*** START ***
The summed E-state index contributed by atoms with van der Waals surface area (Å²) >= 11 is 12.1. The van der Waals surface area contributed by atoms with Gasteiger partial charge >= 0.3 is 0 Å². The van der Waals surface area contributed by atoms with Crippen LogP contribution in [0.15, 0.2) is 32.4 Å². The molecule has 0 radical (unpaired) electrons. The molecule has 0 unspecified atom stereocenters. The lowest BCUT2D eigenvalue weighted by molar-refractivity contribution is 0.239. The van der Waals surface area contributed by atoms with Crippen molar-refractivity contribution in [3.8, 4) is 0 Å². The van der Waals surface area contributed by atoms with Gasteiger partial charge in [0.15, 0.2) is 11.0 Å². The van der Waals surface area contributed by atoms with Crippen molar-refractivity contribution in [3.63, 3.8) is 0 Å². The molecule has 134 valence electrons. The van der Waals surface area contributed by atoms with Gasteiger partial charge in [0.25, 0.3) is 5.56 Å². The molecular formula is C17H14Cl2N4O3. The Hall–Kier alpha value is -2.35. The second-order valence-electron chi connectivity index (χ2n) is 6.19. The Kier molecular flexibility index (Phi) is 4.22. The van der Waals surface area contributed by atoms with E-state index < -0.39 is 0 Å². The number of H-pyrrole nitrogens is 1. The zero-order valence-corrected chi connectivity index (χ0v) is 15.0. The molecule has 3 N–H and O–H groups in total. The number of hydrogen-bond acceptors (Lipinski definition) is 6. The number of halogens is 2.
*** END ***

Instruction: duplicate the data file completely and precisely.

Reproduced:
The summed E-state index contributed by atoms with van der Waals surface area (Å²) >= 11 is 12.1. The van der Waals surface area contributed by atoms with Gasteiger partial charge >= 0.3 is 0 Å². The van der Waals surface area contributed by atoms with Crippen LogP contribution in [0.15, 0.2) is 32.4 Å². The molecule has 0 radical (unpaired) electrons. The molecule has 0 unspecified atom stereocenters. The lowest BCUT2D eigenvalue weighted by molar-refractivity contribution is 0.239. The van der Waals surface area contributed by atoms with Crippen molar-refractivity contribution in [3.8, 4) is 0 Å². The van der Waals surface area contributed by atoms with Gasteiger partial charge in [0.15, 0.2) is 11.0 Å². The van der Waals surface area contributed by atoms with Crippen molar-refractivity contribution in [3.63, 3.8) is 0 Å². The molecule has 134 valence electrons. The van der Waals surface area contributed by atoms with Gasteiger partial charge in [0.25, 0.3) is 5.56 Å². The molecular formula is C17H14Cl2N4O3. The Hall–Kier alpha value is -2.35. The second-order valence-electron chi connectivity index (χ2n) is 6.19. The Kier molecular flexibility index (Phi) is 4.22. The van der Waals surface area contributed by atoms with E-state index < -0.39 is 0 Å². The number of H-pyrrole nitrogens is 1. The zero-order valence-corrected chi connectivity index (χ0v) is 15.0. The molecule has 3 N–H and O–H groups in total. The number of hydrogen-bond acceptors (Lipinski definition) is 6. The number of halogens is 2.